If I’m converting a set of flac files that comprise a CD, I use Titanium Toast to create a digital CD/disk image, mount the image on the desktop so iTunes sees it as a CD, matches titles and names of tracks, than imports it properly into iTunes. Will XLD allow iTunes to correctly name the tracks as well?

    Reply
    • Kirk McElhearn says:

      Good question. I don’t think so. If you mix tracks together to make a CD, then that CD won’t be recognized when XLD checks for metadata. iTunes only recognizes CDs, to check for metadata, that you rip using iTunes, not files you’ve ripped from other sources.

      Reply
  3. BillJ says:

    Thanks for your insights about Apple & FLAC. I use both and purchase a lot of 24 bit tracks – mostly classical. I have to say, however, that I the best application I’ve found (and I’ve extensively tried all the major Mac ripping software) is sadly not a Mac application at all. It’s dbpoweramp on, yes, Windows using Parallels. It ain’t pretty but it’s mighty powerful. I’ve never regretted the extra effort it takes to make my rips right.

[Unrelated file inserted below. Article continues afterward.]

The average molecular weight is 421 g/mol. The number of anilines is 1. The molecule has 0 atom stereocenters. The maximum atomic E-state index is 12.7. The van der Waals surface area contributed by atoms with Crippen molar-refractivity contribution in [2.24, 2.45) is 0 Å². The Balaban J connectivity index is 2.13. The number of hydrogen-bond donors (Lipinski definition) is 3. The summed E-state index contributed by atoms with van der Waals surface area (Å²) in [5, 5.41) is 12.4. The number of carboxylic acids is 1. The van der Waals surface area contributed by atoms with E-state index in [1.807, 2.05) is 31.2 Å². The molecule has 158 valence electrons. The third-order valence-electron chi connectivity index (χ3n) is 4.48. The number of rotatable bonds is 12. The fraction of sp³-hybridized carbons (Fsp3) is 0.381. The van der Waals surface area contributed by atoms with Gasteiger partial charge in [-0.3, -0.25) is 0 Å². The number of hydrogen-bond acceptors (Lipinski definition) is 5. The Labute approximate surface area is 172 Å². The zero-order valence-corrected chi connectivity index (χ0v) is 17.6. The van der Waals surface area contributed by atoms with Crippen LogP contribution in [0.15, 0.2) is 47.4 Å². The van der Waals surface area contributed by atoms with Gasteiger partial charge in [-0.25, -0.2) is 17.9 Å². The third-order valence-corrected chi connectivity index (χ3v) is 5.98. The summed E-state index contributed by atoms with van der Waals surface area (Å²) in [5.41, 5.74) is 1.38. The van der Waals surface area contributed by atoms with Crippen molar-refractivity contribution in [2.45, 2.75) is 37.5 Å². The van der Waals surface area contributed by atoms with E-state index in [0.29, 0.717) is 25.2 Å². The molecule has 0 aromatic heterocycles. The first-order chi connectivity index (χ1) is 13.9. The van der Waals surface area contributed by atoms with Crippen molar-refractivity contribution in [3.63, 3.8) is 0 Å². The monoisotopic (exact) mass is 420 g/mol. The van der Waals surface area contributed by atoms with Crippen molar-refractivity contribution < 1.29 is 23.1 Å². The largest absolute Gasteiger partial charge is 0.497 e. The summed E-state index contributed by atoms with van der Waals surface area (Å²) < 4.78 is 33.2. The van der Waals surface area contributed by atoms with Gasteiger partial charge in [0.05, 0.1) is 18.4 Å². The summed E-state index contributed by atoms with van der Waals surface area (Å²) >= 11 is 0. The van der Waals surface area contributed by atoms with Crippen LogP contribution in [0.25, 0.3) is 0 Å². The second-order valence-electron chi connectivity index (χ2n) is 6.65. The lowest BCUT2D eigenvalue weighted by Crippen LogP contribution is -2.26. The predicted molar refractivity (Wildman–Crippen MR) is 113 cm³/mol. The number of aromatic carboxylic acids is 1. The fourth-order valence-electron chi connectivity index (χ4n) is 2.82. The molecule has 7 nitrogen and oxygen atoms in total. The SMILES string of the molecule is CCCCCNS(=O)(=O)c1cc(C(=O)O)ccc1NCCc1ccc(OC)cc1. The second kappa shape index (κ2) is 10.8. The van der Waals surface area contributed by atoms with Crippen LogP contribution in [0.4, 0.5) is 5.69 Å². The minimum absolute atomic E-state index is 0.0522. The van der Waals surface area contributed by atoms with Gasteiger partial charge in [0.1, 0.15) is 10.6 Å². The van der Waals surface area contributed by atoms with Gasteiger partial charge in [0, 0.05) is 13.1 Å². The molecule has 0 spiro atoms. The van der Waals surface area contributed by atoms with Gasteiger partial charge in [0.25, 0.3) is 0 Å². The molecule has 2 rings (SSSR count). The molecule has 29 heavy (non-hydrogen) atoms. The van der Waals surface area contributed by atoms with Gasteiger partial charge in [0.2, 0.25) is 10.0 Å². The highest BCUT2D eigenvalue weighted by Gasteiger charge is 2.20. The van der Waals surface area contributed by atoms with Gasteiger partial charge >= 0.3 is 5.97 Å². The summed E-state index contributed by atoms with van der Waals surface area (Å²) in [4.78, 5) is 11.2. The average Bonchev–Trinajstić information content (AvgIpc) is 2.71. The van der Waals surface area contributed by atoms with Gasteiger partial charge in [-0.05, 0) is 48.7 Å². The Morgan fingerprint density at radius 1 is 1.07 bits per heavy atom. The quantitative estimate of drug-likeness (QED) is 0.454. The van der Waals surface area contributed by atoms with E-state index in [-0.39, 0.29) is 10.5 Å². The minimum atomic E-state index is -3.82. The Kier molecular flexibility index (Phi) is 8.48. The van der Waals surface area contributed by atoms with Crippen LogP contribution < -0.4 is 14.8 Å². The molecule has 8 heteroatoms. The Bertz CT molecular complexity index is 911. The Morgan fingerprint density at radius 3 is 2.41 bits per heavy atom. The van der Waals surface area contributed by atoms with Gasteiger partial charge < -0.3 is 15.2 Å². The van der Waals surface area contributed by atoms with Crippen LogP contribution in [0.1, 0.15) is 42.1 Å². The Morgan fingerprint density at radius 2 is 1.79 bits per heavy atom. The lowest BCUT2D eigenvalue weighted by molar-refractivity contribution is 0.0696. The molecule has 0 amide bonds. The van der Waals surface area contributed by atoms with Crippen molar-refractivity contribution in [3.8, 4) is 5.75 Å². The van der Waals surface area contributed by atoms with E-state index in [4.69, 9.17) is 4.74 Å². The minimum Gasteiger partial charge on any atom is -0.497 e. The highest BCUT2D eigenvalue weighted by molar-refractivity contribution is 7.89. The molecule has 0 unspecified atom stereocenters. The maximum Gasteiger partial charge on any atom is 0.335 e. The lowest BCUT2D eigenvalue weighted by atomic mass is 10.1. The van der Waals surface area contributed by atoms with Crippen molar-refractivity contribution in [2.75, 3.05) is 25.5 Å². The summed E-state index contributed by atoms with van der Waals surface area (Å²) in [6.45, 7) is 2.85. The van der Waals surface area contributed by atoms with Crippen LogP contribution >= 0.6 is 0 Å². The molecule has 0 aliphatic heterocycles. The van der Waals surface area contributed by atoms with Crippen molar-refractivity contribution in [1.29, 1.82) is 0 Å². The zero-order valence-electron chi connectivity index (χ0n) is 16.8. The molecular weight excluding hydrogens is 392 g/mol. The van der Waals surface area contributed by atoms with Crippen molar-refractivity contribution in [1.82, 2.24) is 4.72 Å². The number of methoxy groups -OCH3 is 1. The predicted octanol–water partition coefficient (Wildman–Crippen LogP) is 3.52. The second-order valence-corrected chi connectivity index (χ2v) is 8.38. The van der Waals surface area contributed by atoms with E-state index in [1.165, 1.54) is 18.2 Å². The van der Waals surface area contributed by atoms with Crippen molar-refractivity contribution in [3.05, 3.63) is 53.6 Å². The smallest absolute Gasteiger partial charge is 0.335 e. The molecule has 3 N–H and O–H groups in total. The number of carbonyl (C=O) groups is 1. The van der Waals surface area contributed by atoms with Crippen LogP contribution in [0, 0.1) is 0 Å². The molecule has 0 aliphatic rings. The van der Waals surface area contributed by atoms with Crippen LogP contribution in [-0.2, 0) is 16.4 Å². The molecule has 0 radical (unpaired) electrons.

Reply
    • Gustav says:

      I don’t know what you mean by “make my rips right” – If you are ripping a disc, do it in iTunes with ALAC. What more “power” do you need?

      Reply
  4. jameskatt says:

    Only the FEW GEEKS are complaining about lack of FLAC support in iTunes or Apple Products. Everyone else uses the open source Apple Lossless Format or MP3 or MP4.

    If you have FLAC files, simply convert them to Apple Lossless Format. You lose nothing in the process.

    Reply
          • Gustav says:

            Stays accurate? If it doesn’t “stay accurate” then you’ll get disk i/o errors and it’s time to get a new disk and restore from backups. Bits just don’t randomly flip on a hard disk. The disk will just fail.

            Reply
          • Sammyrobinson says:

            With XLD, you can verify a folder of an album with the accuraterip database. I’ve pulled iTunes Apple lossless rips, along with EAC, and CueTools rips and verified them.